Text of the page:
Tuesday, November 23, 2010
Chalmers Johnson has died.
A onetime CIA agent and early supporter of the Vietnam War, Johnson became known later in life as a strident critic of American foreign policy. The professor emeritus at UC-San Diego died on Saturday at his Cardiff home.
A hero to liberals, Johnson caused the word “blowback,” meaning an unforeseen effect, to enter the lexicon following the attacks of Sept. 11, 2001. His 2000 book, “Blowback: The Costs and Consequences of American Empire,” was widely seen as prescient when the terrorists struck.
A well-respected scholar on Japan, Johnson wrote "MITI and the Japanese Miracle," which has been hailed as the definitive work on Asian economic development.
As a professor at UC-Berkeley in the 1960s, Johnson backed the Vietnam War and considered war protesters uninformed. Later, he became a harsh critic of U.S. foreign policy following the end of the Cold War.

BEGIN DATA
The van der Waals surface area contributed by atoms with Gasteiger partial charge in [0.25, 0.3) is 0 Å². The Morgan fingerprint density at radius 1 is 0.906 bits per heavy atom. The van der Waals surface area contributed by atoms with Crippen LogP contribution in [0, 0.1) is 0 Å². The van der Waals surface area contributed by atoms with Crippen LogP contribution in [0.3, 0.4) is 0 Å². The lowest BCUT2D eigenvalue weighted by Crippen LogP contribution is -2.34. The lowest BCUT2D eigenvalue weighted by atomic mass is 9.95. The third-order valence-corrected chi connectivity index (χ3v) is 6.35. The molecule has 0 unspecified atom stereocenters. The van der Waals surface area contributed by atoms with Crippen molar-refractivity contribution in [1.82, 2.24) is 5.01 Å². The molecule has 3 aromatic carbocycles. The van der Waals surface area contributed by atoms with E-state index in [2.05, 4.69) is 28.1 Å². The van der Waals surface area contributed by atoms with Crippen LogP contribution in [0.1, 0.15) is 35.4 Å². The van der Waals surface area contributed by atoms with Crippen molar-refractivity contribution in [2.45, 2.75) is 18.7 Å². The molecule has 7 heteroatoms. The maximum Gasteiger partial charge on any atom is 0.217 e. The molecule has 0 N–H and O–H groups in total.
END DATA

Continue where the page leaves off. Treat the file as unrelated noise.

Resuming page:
Besides "Blowback," Johnson wrote "The Sorrows of Empire"; "Nemesis: The Lasst Days of the American Republic"; and, most recently, "Dismantling the Empire: America's last Best Hope," a collection of essays published in August.
Johnson warned of the continued danger of American imperialism in a February 2007 interview on the KPBS’ program These Days:
“In my lifetime, I’ve seen the collapse of the Imperial Japanese, the Nazi, the French, the British , Dutch, Portuguese empires, the Soviet empire. The go these days not like the Roman Empire but more like FedEx,” he said.
"William Dean Howells, the prominent American author and critic, once argued that Americans have a peculiar liking for tragedies with happy endings. What I'm suggesting is that it might not be that happy. Empires go faster than you may think, despite the heritage of democracy in America."
Chalmers Johnson was 79.